Crime, BYOD boost surveillance tech
As mobility and BYOD gain traction in the South African market, so too does the requirement for remote monitoring of premises or homes from mobile devices or even PCs in other locations.
This is an observation made by Kalvin Subbadu, sales manager, components at WD South Africa, who adds that the high crime rate in SA is the biggest driver of awareness and as more affordable technology becomes available, this will further increase interest in surveillance.
"As this interest gains impetus, both business and residential users will come to expect more from their solutions. Previously, surveillance was predominantly deployed in corporate and industrial/manufacturing environments but this is changing," says Subbadu. "We are seeing an increase in interest from the small medium enterprises, small office/home office as well as residential markets."
What is of interest, says Subbadu, is that with the emergence of high definition (HD) IP cameras, the capacity requirements to store footage are increasing significantly.
"Both residential and business users require more hard disk space to accommodate HD footage. For example, four standard definition cameras would require 2.5 Terabytes of storage to store 30 days of surveillance," he adds. "With four HD cameras, 16.5 Terabytes is required. This is more than six times the amount of storage required with HD cameras."
According to Subbadu, reliability is also paramount when considering the consequences of lost frames or footage as it can mean the difference between conviction and the perpetrator not being brought to book. Technology has advanced in leaps and bounds, he says, noting that this is also driving the uptake of surveillance as it is a credible source of evidence.
Laurence Smith, executive at Graphic Image Technologies, adds that businesses and consumers alike are seeing the benefits CCTV solutions can offer them from not only a security perspective, but also from a productivity point of view.
"There is an uptake of remote mobile video surveillance technology due to the decreasing bandwidth costs in South Africa, the requirement to monitor remote locations as well as the need to monitor vehicles in transit," explains Smith. "The entry of advanced video compression technologies is now enabling video to be streamed over cellular in low-bandwidth areas (GPRS and Edge)."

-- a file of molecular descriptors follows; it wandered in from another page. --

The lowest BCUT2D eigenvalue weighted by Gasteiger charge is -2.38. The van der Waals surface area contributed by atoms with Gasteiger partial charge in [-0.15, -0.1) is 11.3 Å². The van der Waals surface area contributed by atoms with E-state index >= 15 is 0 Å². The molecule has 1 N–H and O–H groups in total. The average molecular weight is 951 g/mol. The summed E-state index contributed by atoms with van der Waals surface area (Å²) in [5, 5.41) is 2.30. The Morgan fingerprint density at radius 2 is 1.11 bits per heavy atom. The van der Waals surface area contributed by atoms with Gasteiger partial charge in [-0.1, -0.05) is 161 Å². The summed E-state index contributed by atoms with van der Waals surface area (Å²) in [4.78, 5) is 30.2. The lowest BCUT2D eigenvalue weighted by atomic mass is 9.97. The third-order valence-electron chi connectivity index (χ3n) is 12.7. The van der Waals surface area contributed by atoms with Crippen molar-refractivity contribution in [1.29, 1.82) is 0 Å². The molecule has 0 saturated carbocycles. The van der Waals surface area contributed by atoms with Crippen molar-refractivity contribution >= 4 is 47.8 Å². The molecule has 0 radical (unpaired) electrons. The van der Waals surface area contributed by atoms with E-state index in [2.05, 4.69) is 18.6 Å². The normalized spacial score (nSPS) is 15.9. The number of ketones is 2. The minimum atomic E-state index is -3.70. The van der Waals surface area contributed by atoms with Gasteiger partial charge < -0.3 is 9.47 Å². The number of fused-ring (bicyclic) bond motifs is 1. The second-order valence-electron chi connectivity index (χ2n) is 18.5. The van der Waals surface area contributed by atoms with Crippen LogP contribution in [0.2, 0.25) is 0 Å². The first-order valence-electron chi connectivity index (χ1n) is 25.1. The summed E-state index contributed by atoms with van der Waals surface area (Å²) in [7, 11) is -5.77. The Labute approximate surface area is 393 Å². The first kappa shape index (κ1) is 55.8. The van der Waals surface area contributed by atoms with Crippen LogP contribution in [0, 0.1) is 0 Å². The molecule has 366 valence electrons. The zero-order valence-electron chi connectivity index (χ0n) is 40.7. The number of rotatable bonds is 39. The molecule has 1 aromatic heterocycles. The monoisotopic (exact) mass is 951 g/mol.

Smith does note, however, that one of the biggest barriers is the knowledge of the business or consumer when purchasing this technology.
"For example, businesses and home owners should look for a solution that streams quality video at 8 Kilobits per second (Kb/s) or 1 Kilobyte per second (KB/s). Often, suppliers interchange these bandwidth usage rates, creating an impression that the solution makes use of less bandwidth."
Most of the adoption is taking place in the financial services industry for the monitoring of ATMs, security firms to monitor cash-in-transit or goods-in-transit, as well as in the farming communities for the monitoring of these large and remote locations, he reveals, adding that the uptake from the transport industry to review live footage from moving vehicles has also been a large growth area.
In Smith's view, new and improved technologies are also allowing for much more functionality, including remote surveillance from tablets and smartphones, and surveillance in remote areas where bandwidth is limited.
These emerging technologies, he adds, further allow users to effectively monitor and review surveillance footage quickly and efficiently by making use of video synopsis which is the simultaneous presentation of objects, events and activities which have occurred at different times.
"Hardware cost implications with remote mobile video surveillance technology are in line with current products available; however, as these new technologies offer the ability to stream live video at 4fps on only 1Kb of data, consumers will be able to view live remote video at a very small monthly operating cost," concludes Smith.